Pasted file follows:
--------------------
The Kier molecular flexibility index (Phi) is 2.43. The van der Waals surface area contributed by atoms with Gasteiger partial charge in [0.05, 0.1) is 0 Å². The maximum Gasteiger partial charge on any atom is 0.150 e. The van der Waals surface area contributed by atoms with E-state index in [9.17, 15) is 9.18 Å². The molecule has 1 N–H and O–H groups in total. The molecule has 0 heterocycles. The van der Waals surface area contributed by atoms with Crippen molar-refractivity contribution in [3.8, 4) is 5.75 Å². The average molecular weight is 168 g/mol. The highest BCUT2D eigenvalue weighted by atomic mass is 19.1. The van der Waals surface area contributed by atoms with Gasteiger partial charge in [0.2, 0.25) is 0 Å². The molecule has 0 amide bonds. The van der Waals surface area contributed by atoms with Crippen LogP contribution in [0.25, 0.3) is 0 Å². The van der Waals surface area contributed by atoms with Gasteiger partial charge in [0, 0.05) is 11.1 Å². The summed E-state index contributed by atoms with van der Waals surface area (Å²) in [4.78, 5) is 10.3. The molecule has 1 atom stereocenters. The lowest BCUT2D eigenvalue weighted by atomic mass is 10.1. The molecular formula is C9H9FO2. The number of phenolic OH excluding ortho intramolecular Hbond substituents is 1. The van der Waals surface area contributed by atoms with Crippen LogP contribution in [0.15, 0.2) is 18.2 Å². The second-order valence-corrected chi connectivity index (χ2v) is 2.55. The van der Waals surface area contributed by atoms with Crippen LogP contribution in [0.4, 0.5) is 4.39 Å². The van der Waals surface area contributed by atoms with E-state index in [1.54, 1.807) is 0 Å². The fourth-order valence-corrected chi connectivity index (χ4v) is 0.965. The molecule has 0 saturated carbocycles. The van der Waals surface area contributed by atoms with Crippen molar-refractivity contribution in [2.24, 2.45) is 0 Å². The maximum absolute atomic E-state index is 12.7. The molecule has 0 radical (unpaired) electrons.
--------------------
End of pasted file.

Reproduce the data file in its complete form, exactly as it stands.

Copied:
The Kier molecular flexibility index (Phi) is 2.43. The van der Waals surface area contributed by atoms with Gasteiger partial charge in [0.05, 0.1) is 0 Å². The maximum Gasteiger partial charge on any atom is 0.150 e. The van der Waals surface area contributed by atoms with E-state index in [9.17, 15) is 9.18 Å². The molecule has 1 N–H and O–H groups in total. The molecule has 0 heterocycles. The van der Waals surface area contributed by atoms with Crippen molar-refractivity contribution in [3.8, 4) is 5.75 Å². The average molecular weight is 168 g/mol. The highest BCUT2D eigenvalue weighted by atomic mass is 19.1. The van der Waals surface area contributed by atoms with Gasteiger partial charge in [0.2, 0.25) is 0 Å². The molecule has 0 amide bonds. The van der Waals surface area contributed by atoms with Crippen LogP contribution in [0.25, 0.3) is 0 Å². The van der Waals surface area contributed by atoms with Gasteiger partial charge in [0, 0.05) is 11.1 Å². The summed E-state index contributed by atoms with van der Waals surface area (Å²) in [4.78, 5) is 10.3. The molecule has 1 atom stereocenters. The lowest BCUT2D eigenvalue weighted by atomic mass is 10.1. The molecular formula is C9H9FO2. The number of phenolic OH excluding ortho intramolecular Hbond substituents is 1. The van der Waals surface area contributed by atoms with Crippen LogP contribution in [0.15, 0.2) is 18.2 Å². The second-order valence-corrected chi connectivity index (χ2v) is 2.55. The van der Waals surface area contributed by atoms with Crippen LogP contribution in [0.4, 0.5) is 4.39 Å². The van der Waals surface area contributed by atoms with E-state index in [1.54, 1.807) is 0 Å². The fourth-order valence-corrected chi connectivity index (χ4v) is 0.965. The molecule has 0 saturated carbocycles. The van der Waals surface area contributed by atoms with Crippen molar-refractivity contribution in [2.24, 2.45) is 0 Å². The maximum absolute atomic E-state index is 12.7. The molecule has 0 radical (unpaired) electrons.